Budget Time is here again

During the last Budget in March 2014 the Chancellor made an announcement that shook up pensions unlike any other person for nearly 100 years.

Pensions have been front page news ever since. It was expected that the attractiveness of them would send people in their droves wanting to save their hard earned cash in these wonderful products. That was before the “death-tax” coup de grace which meant that not only would you have freedom on how you receive them but your beneficiaries could even receive tax free income.

Pensions were exciting and some of us (well I did) even suggested they may be sexy for the first time. Pensions as bank accounts, pensions freedom, tax-free benefits and no more annuities!

However, it’s all gone a bit wrong. Why would that be? I think the blame lies in several places.

The Government – they believed they just by saying something would be so that a private sector pensions industry would touch their cap, mumble “yessir” and fall into line. The Government had fundamentally shaken up very old and complicated business models which weren’t likely to be ripped and re-written in a few months. The Government are now clearly annoyed and are gunning for the industry but what they can do to rewrite “unfair” contracts remains to be seen.

The Pensions Industry – The pensions industry is a like a giant tanker. It knows where it’s going (or at least where it wants to be) but any changes in direction happen very slowly and without much drama. So consultants and communications specialists have been very excited about pensions and talking to people about pensions but without the punch line (product) to discuss with them and the wind has left the sails and the tide is now coming in…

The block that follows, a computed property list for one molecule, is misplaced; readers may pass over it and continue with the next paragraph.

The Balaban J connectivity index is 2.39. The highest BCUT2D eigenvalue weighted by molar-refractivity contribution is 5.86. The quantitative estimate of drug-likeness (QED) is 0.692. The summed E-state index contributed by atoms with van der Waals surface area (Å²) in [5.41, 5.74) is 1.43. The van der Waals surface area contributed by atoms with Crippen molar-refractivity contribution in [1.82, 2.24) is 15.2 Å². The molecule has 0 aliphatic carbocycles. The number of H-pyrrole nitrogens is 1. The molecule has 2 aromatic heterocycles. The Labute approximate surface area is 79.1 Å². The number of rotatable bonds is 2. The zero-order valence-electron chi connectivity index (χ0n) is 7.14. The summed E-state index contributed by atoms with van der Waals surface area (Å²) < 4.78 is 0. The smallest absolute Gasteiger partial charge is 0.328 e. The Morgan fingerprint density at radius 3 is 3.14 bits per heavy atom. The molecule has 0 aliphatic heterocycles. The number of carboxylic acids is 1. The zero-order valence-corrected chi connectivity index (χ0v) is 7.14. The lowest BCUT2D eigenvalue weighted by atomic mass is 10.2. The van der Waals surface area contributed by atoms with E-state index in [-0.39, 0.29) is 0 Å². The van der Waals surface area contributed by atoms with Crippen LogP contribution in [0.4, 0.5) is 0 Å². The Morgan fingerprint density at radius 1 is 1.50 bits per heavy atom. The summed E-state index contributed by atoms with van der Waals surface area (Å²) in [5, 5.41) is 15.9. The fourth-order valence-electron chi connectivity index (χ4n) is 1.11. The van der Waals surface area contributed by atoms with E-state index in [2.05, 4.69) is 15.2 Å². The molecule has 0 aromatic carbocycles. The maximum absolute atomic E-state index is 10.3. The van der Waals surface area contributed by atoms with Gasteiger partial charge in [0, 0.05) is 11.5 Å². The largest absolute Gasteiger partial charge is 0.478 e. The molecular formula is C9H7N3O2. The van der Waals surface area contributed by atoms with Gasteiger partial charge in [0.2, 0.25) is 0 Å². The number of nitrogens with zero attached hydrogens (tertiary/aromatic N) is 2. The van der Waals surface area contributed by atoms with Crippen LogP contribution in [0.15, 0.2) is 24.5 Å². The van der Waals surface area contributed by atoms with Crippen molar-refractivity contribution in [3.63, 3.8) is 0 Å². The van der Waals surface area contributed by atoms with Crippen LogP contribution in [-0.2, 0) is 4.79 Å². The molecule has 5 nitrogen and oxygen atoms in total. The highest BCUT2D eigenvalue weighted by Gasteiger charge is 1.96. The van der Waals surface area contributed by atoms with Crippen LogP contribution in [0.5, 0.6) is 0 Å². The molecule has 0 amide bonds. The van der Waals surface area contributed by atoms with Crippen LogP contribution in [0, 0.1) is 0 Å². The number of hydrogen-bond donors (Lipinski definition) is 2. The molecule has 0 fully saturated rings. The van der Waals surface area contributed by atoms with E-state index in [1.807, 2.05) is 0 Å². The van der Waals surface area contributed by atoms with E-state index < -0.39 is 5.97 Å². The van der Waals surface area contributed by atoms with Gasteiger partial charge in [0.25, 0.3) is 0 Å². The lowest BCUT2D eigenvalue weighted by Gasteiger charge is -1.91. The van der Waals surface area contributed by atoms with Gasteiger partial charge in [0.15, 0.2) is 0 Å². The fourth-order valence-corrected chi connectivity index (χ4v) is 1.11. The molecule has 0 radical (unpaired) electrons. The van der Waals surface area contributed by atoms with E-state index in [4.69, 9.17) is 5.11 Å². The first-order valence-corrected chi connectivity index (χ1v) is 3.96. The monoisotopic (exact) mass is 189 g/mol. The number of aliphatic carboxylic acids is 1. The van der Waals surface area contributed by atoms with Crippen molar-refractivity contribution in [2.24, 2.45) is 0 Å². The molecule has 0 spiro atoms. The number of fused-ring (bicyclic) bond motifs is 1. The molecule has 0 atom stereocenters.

General public – Pensions suffer from being boring and complicated at the same time. This means that people will believe flashy headlines (or the image of Michael Beurk zooming about in a Mercedes on the way to his yacht) and suddenly think that pensions could be exciting, before discovering their arrangement is, one of those boring final salary pensions, or they’ve already bought an annuity or the provider hasn’t sorted out their systems yet and so pensions become boring, complicated and cumbersome…again!

Fear – Public, providers and advisers just don’t know what to do for the best. Advisers have been burnt before and are very nervous of advising individuals on the best course of action where the result could be loss of guarantees or capital with income relied upon by the state. People need protection (I believe) and we should not let people make bad decisions but this is proving a gigantic log-jam to the system.

The Press – The nature of printed media is that they want to write about bad things and this was a predictable outcome. Either way this journey goes the headlines write themselves “Pensioners in Penury as money runs out” or “Pensions in Penury and providers cling on to their cash!” I would much rather the press concentrates on unfairness and bad practice (pensions liberators) and supports people in making sound judgement.

So, the last 12 months or so feel like a gigantic missed opportunity to revamp pensions. The next 12 months need to be built upon. I just hope that George doesn’t get carried away and start another round of complication and trust eroding measures in the next budget.

We shall see.

David Brooks

Technical Director

David Brooks

Talk to David:

david.brooks@broadstone.co.uk
020 7893 2262